Returned unopposed in 1705, Wylde was categorized as ‘Low Church’ on a parliamentary list of that year. He was present at the opening of the session, voting for the Court candidate for Speaker on 25 Oct. On 14 Dec. he acted as a teller in favour of a motion on a minor question concerning the Suffolk land tax commission. On the 21st he was given leave of absence to go into the country for three weeks, but was back in the Commons by 10 Jan. 1706. On 16 Feb. he acted as a teller for the successful motion that the committee of elections should hear the Bewdley petition on the 19th, a manoeuvre designed to obtain an early hearing for the Whig candidate. His name is not included on a list of supporters of the Court on the ‘place clause’ in the regency bill on 18 Feb., indicating that he was possibly a man of Country views. In the following session he acted as a teller on two occasions: on 27 Feb. 1707 in favour of an amendment to the bill for the better preservation of game, which sought to ascertain the purlieus of the forests, a measure not likely to find favour with courtiers like the Duke of Newcastle (John Holles†) (see EAST RETFORD, Notts.), and on 1 Mar. in support of a second reading for a bill for the better setting forth and payment of tithes. Finally, he seems to have been one of the intended trustees for the abortive bill aimed at preserving the ancient salt springs at Droitwich. Wylde certainly had a strong connexion with the chief promoter of that bill, Sir John Talbot†, as in the same session he gave his consent, as a trustee, to a private bill concerning the children of Talbot’s cousin William Talbot, bishop of Oxford. In the next session he was included in the nominations to prepare another bill to preserve the salt springs at Droitwich. In an analysis of the Commons early in 1708 he was classed as a Whig.6

In 1708 Wylde topped the poll at Worcester, and was afterwards classed as a Whig, supporting the naturalization of the Palatines during the ensuing session. In the next session he was named to draft a bill regulating the manufacture of buttons, and acted as a teller on 25 Jan. 1710 in favour of giving the bill a second reading. Two letters have survived from Wylde to William Lygon dating from February 1710. The first betrays some dissatisfaction with the Whig ministry, exhibiting considerable war-weariness:

Nothing but the necessity of our affairs, which we have been brought into by designing men to cover their own intrigues, will send a peace. A war, though carried on to our certain ruin, is but a weak reason when their own security is in competition with it.

Economic necessity, he hoped, would force a ‘sudden peace’. Furthermore, the fiscal burden made him feel apprehensive about facing his constituents: ‘the clamours of the additional window tax and candle duty run so high that tho’ I bore my testimony against both, I don’t expect to find credit to be believed in Worcester’. The trial of Dr Sacheverell made him equally apprehensive:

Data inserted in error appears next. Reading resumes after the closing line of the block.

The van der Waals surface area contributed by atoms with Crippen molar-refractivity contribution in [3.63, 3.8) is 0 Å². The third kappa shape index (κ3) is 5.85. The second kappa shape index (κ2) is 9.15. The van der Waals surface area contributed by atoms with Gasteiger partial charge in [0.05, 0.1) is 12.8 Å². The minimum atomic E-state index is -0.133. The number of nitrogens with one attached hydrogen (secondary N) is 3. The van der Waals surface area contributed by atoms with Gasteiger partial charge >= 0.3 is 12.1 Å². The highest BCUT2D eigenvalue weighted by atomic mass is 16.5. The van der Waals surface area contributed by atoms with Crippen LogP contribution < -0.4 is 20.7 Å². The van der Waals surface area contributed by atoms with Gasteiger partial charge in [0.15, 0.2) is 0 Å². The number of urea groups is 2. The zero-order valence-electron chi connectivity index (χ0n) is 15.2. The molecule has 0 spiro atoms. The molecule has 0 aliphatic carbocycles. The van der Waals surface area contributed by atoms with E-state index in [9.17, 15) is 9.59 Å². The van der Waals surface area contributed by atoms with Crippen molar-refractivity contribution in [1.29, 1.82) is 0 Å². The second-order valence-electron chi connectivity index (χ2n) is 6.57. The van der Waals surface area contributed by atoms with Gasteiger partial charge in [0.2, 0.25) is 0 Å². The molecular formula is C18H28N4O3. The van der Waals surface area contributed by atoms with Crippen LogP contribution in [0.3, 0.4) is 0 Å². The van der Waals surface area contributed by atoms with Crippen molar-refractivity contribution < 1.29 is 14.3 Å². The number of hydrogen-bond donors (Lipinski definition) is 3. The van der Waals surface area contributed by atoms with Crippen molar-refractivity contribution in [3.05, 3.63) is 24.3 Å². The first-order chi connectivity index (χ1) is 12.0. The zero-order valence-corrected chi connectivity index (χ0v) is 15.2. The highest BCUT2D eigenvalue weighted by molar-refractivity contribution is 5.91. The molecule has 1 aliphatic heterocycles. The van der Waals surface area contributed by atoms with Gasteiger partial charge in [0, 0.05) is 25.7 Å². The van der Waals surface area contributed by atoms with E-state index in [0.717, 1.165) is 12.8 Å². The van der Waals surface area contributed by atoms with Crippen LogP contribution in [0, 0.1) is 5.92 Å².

’Tis thought the Queen only waits for a peace or some favourable conjunctive to declare her true sentiments, and let there be war or peace I fear we shall have terrible convulsions at home, which is a miserable reflection after the expense of so many millions and so much blood.

Wylde remained true to the ministry in the Sacheverell affair, voting for the impeachment. His fear of disorder, and distrust of the Tories, also perhaps explains why he became so heavily involved in attempting to stem the tide which threatened to engulf the Whigs in the aftermath of the trial. In April he presented a Whiggish address, promoted among the Worcestershire gentry by the bishop of Oxford, despite the Duke of Shrewsbury’s refusal to introduce him to the Queen, and during July he was instrumental in dampening down the celebrations planned for Sacheverell’s visit to Worcester. Not surprisingly, he faced opposition at the polls from a Tory, Benjamin Pearkes, but was again returned with Swift. He did not change his political position in the new Parliament, being classed as a Whig on the ‘Hanover list’ of 1710, and was thus in grave danger of being unseated by the Tories on petition. That he survived owed much to his supporters, including those citizens of Worcester who wrote to Harley praising him as a man ‘we presume in your own judgment so much the fitter person for estate, sobriety, and on many other accounts to be a member of your honourable House’, and to the strenuous efforts of influential friends such as William Lygon who attempted to mobilize Tories such as Samuel Pytts* and Samuel Bracebridge* on his behalf. Indeed, when Bracebridge replied that he could find ‘none that have any affection’ for Wylde, he was treated to an encomium from Lygon on Wylde’s conduct:

I’m certain he has often given his vote on either side as his judgment has directed him; and believe him more firm to the establishment both in Church and state than many others whose business it is to swear and drink for the Church, tho’ ’tis possible they may not visit it, nor comply with its ordinances, especially in receiving the sacrament once for five times he does it.